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Instead of new tennis center, how about a new city league?

According to a 2008 study by the United States Tennis Association, approximately 10 percent of Americans have played tennis. About half of those, or about one in 20 people, are active. Of the one in 20 Lake Oswegans who play tennis, something less than 100 percent play on public courts.Tom Maginnis

You can see where I am going with this. Tennis is not a citywide, heavily pursued activity like youth soccer. It is a small, highly eccentric sport. That is not, in my opinion, an argument to destroy all public courts, but it does cast doubt about the wisdom of building another publicly owned and operated tennis center. Here’s why:

1. Only one in 20 or 30 Lake Oswegans will use the courts. All Lake Oswegans will pay for it. Is that fair?

2. With every public building comes outyear costs. More maintenance, more payroll, more capital expenditures, more benefits. Every project cuts into the ability to fund some future good idea or need. Ever-increasing taxes are not the answer, as Portland is learning. Many of our citizens are refugees from Portland schools, taxes and general craziness. Where will our refugees go?

3. A public tennis center is not required to be a profit center. Therefore, there is little incentive to rein in costs. My son went to work for LO at the teen center at age 16. By the time he left for college, he made more than an average restaurant shift manager and he had almost vested his PERS benefits. Portland is on the verge of being bankrupted by its public employee benefit costs. Shall we blindly follow in their footsteps?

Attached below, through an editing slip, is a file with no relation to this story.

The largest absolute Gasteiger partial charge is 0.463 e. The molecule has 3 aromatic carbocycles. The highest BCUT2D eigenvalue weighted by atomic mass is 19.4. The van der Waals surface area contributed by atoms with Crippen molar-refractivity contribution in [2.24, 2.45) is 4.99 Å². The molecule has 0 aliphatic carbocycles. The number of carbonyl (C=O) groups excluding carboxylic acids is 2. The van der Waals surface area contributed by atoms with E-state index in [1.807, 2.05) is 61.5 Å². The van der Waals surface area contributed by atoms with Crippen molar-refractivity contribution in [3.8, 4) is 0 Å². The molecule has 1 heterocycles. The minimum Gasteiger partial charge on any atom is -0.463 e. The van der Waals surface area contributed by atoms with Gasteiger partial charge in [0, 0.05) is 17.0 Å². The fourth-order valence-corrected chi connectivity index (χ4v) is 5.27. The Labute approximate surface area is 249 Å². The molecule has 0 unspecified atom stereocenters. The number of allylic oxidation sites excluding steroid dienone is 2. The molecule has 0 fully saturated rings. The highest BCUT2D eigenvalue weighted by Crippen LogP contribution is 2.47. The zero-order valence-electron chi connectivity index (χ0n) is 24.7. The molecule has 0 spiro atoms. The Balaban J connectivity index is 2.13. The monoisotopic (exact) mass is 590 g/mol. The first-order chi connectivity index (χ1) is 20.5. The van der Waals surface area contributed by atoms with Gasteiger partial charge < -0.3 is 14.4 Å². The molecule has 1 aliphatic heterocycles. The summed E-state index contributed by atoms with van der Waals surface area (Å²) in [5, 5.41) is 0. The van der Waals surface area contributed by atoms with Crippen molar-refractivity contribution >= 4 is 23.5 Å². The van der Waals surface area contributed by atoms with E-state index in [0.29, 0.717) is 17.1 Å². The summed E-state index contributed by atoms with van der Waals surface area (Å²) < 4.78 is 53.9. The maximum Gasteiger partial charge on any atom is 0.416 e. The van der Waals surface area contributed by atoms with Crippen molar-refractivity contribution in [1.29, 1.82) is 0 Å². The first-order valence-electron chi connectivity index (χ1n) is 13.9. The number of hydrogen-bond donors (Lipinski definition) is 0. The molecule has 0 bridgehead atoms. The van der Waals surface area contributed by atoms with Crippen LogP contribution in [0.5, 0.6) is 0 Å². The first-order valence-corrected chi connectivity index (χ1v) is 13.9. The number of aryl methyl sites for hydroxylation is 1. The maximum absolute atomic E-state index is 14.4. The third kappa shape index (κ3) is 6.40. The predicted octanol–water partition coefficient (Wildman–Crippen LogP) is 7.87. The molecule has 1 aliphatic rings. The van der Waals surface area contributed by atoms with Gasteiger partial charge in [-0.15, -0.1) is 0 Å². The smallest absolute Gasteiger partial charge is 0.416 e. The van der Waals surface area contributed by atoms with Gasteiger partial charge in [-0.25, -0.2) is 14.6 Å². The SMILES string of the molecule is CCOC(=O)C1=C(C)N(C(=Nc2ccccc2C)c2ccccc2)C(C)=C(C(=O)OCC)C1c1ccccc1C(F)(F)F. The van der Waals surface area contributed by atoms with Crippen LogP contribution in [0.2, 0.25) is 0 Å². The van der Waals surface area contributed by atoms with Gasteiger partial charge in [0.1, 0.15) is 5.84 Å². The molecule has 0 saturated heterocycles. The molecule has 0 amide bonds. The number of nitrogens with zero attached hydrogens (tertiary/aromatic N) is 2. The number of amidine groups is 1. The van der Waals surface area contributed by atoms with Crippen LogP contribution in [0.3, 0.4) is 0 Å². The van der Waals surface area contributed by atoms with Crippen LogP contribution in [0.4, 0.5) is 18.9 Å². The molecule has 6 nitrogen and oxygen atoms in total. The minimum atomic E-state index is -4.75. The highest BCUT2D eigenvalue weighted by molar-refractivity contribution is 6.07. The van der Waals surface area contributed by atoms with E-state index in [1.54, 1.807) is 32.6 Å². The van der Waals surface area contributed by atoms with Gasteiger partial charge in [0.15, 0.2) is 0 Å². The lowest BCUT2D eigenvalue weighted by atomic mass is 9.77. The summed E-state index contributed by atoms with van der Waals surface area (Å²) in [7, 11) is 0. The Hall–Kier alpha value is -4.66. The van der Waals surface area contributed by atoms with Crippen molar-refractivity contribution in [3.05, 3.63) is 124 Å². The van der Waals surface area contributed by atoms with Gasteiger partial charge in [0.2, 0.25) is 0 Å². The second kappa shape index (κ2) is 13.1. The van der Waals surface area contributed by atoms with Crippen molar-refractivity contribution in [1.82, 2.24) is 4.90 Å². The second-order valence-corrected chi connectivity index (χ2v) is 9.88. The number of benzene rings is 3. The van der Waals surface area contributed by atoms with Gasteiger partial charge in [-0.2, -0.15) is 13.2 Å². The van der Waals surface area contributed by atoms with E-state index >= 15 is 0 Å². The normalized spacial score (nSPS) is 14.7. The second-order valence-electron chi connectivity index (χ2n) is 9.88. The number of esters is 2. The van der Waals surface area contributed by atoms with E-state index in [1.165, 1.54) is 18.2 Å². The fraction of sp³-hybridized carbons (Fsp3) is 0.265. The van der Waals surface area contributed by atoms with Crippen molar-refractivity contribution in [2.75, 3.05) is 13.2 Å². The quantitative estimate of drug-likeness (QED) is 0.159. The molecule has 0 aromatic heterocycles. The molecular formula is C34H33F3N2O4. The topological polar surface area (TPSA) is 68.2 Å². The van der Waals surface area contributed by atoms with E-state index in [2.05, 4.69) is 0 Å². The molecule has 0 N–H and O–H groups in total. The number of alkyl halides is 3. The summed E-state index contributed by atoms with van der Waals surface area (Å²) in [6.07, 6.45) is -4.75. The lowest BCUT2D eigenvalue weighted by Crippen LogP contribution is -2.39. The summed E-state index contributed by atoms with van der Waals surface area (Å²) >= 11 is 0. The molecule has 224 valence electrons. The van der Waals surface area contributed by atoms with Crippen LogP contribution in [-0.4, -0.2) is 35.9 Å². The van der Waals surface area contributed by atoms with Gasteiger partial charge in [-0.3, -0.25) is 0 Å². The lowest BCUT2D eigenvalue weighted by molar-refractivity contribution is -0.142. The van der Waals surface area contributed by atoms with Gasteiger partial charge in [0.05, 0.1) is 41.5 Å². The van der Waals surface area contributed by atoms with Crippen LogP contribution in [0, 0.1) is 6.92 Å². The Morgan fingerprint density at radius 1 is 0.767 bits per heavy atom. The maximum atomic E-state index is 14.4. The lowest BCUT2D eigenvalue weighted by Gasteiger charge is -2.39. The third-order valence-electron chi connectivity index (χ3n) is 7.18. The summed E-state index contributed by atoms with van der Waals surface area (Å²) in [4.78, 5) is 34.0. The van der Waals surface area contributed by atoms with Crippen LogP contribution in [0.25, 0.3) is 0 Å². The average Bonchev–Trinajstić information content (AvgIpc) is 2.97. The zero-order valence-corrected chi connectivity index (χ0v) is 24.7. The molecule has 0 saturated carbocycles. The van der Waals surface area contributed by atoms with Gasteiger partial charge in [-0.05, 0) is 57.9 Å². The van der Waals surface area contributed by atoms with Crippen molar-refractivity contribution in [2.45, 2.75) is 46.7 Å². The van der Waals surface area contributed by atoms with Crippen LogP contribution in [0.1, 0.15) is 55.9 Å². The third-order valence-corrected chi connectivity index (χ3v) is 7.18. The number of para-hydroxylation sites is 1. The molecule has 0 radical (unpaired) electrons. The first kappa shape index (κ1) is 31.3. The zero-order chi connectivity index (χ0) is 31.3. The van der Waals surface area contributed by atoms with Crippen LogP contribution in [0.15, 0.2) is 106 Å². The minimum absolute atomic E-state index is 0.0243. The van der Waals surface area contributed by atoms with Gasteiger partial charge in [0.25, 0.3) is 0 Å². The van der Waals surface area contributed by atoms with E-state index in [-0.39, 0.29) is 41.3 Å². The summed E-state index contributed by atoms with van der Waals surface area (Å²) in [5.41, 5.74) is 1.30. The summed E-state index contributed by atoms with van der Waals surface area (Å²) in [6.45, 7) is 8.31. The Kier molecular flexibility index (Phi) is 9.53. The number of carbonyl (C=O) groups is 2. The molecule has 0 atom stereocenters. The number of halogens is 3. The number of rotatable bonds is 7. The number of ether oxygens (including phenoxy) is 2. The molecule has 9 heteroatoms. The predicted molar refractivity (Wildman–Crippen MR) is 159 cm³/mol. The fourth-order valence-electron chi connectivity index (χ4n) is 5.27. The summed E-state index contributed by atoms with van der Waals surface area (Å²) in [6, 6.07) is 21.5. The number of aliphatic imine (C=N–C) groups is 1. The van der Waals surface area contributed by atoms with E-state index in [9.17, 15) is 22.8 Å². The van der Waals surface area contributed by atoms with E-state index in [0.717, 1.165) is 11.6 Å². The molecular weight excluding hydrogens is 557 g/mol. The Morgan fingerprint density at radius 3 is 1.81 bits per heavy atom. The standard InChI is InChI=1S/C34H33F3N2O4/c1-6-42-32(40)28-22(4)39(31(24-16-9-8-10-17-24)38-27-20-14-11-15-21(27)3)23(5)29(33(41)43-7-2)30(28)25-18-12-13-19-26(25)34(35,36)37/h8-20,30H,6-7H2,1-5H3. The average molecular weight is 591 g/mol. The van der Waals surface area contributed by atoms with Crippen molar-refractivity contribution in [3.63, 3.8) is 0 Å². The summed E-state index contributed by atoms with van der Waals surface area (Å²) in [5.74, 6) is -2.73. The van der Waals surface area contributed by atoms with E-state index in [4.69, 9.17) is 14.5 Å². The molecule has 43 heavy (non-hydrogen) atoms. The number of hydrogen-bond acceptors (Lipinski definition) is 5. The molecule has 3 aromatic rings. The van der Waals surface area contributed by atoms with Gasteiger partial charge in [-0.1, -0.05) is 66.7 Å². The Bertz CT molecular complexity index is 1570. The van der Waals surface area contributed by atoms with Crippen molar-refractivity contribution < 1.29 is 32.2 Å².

4. Tennis is an activity that is being undertaken quite handily by the private sector.

Competing with the private sector is a slippery slope. More of our citizens dine out than play tennis. Shall we build a world-class restaurant? How about an auto repair center? Stationery store, newspaper, bookstore, clothier? All these activities are being done by some city in the U.S. Should we just condemn all of the downtown area and make it public? Who of our citizens shall we try to bankrupt, besides Jim Zupancic, the owner of the new private tennis center (in Tualatin)?

5. Every new public employee who lives in LO becomes another reliable voter for ever-larger government. That is why the founding fathers withheld the national vote from Washington D.C. We should not continue to build our public employee body to a tipping point or the city will eventually become too expensive for all of us.

Anyone who proposes to quash a noble goal should have an alternative, if possible. I propose that instead of building a competing tennis center, converting rural land in the Stafford Basin, spending ... millions of taxpayers’ money and creating endless outyear obligations for our taxpayers, the council create a city tennis league and devote a fraction of that money to subsidizing the organized play of Lake Oswegans.

The result? Competition, a vital private sector sports complex or complexes, no new public employees, a more restrained financial approach, minimal new taxes and the ability to pull the plug on the program without ending up with useless facilities, in the event we have future civil financial difficulties. Is there a problem with this approach?

Tom Maginnis, Lake Oswego, is a local businessman who ran for House District 38 last November on the Republican ticket.




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